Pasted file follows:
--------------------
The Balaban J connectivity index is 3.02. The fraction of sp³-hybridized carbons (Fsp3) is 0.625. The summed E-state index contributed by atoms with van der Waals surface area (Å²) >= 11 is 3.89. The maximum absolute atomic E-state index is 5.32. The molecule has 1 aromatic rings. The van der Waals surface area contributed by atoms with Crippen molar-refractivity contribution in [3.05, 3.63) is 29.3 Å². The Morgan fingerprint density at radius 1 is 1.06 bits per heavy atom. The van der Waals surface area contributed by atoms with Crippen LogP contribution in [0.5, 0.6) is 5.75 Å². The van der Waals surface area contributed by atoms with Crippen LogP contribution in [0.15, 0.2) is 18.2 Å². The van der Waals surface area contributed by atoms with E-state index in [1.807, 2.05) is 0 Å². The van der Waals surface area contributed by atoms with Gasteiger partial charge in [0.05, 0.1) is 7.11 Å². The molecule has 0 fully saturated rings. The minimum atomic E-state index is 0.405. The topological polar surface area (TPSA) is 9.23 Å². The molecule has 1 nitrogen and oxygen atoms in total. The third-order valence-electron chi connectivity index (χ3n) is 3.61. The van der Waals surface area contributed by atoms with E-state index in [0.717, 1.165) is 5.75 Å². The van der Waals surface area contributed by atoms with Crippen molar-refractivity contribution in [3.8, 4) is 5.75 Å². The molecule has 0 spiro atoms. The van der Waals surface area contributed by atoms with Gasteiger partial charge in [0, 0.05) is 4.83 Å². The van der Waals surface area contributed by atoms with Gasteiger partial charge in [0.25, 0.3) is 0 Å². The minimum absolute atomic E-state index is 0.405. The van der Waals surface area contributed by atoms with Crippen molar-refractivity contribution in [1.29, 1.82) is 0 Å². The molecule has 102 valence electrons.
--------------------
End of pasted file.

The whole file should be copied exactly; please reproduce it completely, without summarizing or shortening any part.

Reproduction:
The Balaban J connectivity index is 3.02. The fraction of sp³-hybridized carbons (Fsp3) is 0.625. The summed E-state index contributed by atoms with van der Waals surface area (Å²) >= 11 is 3.89. The maximum absolute atomic E-state index is 5.32. The molecule has 1 aromatic rings. The van der Waals surface area contributed by atoms with Crippen molar-refractivity contribution in [3.05, 3.63) is 29.3 Å². The Morgan fingerprint density at radius 1 is 1.06 bits per heavy atom. The van der Waals surface area contributed by atoms with Crippen LogP contribution in [0.5, 0.6) is 5.75 Å². The van der Waals surface area contributed by atoms with Crippen LogP contribution in [0.15, 0.2) is 18.2 Å². The van der Waals surface area contributed by atoms with E-state index in [1.807, 2.05) is 0 Å². The van der Waals surface area contributed by atoms with Gasteiger partial charge in [0.05, 0.1) is 7.11 Å². The molecule has 0 fully saturated rings. The minimum atomic E-state index is 0.405. The topological polar surface area (TPSA) is 9.23 Å². The molecule has 1 nitrogen and oxygen atoms in total. The third-order valence-electron chi connectivity index (χ3n) is 3.61. The van der Waals surface area contributed by atoms with E-state index in [0.717, 1.165) is 5.75 Å². The van der Waals surface area contributed by atoms with Crippen molar-refractivity contribution in [3.8, 4) is 5.75 Å². The molecule has 0 spiro atoms. The van der Waals surface area contributed by atoms with Gasteiger partial charge in [0, 0.05) is 4.83 Å². The van der Waals surface area contributed by atoms with Gasteiger partial charge in [0.25, 0.3) is 0 Å². The minimum absolute atomic E-state index is 0.405. The van der Waals surface area contributed by atoms with Crippen molar-refractivity contribution in [1.29, 1.82) is 0 Å². The molecule has 102 valence electrons.